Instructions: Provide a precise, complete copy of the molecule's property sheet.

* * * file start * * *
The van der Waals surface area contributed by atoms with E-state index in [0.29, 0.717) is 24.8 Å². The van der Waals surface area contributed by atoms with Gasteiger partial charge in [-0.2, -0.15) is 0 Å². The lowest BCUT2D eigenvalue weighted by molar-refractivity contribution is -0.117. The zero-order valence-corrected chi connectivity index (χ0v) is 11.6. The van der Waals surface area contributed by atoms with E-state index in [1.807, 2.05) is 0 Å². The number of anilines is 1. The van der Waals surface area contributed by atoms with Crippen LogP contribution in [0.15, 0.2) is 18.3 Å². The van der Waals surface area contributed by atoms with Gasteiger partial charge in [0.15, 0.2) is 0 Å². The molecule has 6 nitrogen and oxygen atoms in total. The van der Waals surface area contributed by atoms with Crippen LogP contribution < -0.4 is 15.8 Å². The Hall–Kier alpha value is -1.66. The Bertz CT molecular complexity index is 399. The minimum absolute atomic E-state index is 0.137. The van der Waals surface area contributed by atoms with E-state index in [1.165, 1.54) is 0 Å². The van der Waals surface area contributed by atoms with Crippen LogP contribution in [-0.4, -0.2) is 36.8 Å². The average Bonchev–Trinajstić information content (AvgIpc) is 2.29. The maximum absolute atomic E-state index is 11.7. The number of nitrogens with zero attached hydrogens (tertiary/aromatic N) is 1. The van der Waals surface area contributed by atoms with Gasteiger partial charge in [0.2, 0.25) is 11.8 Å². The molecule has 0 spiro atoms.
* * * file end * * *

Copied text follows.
The van der Waals surface area contributed by atoms with E-state index in [0.29, 0.717) is 24.8 Å². The van der Waals surface area contributed by atoms with Gasteiger partial charge in [-0.2, -0.15) is 0 Å². The lowest BCUT2D eigenvalue weighted by molar-refractivity contribution is -0.117. The zero-order valence-corrected chi connectivity index (χ0v) is 11.6. The van der Waals surface area contributed by atoms with E-state index in [1.807, 2.05) is 0 Å². The number of anilines is 1. The van der Waals surface area contributed by atoms with Crippen LogP contribution in [0.15, 0.2) is 18.3 Å². The van der Waals surface area contributed by atoms with Gasteiger partial charge in [0.15, 0.2) is 0 Å². The molecule has 6 nitrogen and oxygen atoms in total. The van der Waals surface area contributed by atoms with Crippen LogP contribution < -0.4 is 15.8 Å². The Hall–Kier alpha value is -1.66. The Bertz CT molecular complexity index is 399. The minimum absolute atomic E-state index is 0.137. The van der Waals surface area contributed by atoms with E-state index in [1.165, 1.54) is 0 Å². The van der Waals surface area contributed by atoms with Crippen LogP contribution in [-0.4, -0.2) is 36.8 Å². The average Bonchev–Trinajstić information content (AvgIpc) is 2.29. The maximum absolute atomic E-state index is 11.7. The number of nitrogens with zero attached hydrogens (tertiary/aromatic N) is 1. The van der Waals surface area contributed by atoms with Gasteiger partial charge in [0.2, 0.25) is 11.8 Å². The molecule has 0 spiro atoms.